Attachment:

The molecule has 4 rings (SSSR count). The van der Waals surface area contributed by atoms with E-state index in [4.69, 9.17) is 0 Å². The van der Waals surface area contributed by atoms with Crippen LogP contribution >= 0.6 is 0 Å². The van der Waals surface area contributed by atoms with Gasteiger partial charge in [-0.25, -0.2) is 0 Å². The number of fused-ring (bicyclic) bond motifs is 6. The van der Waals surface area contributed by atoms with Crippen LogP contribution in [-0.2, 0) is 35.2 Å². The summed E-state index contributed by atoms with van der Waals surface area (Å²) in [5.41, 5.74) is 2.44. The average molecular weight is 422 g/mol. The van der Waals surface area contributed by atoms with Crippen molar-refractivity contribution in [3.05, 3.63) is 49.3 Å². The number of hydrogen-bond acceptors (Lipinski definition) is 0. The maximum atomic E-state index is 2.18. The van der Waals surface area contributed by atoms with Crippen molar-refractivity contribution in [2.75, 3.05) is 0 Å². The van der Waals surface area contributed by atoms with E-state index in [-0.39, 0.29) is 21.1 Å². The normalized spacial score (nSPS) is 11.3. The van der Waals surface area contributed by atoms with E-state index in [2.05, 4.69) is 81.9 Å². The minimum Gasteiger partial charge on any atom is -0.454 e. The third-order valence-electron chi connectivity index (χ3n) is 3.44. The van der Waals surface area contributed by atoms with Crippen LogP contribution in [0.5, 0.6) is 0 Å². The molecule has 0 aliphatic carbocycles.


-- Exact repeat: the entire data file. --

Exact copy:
The molecule has 4 rings (SSSR count). The van der Waals surface area contributed by atoms with E-state index in [4.69, 9.17) is 0 Å². The van der Waals surface area contributed by atoms with Crippen LogP contribution >= 0.6 is 0 Å². The van der Waals surface area contributed by atoms with Gasteiger partial charge in [-0.25, -0.2) is 0 Å². The number of fused-ring (bicyclic) bond motifs is 6. The van der Waals surface area contributed by atoms with Crippen LogP contribution in [-0.2, 0) is 35.2 Å². The summed E-state index contributed by atoms with van der Waals surface area (Å²) in [5.41, 5.74) is 2.44. The average molecular weight is 422 g/mol. The van der Waals surface area contributed by atoms with Crippen molar-refractivity contribution in [3.05, 3.63) is 49.3 Å². The number of hydrogen-bond acceptors (Lipinski definition) is 0. The maximum atomic E-state index is 2.18. The van der Waals surface area contributed by atoms with Crippen molar-refractivity contribution in [2.75, 3.05) is 0 Å². The van der Waals surface area contributed by atoms with E-state index in [-0.39, 0.29) is 21.1 Å². The normalized spacial score (nSPS) is 11.3. The van der Waals surface area contributed by atoms with E-state index in [2.05, 4.69) is 81.9 Å². The minimum Gasteiger partial charge on any atom is -0.454 e. The third-order valence-electron chi connectivity index (χ3n) is 3.44. The van der Waals surface area contributed by atoms with Crippen LogP contribution in [0.5, 0.6) is 0 Å². The molecule has 0 aliphatic carbocycles.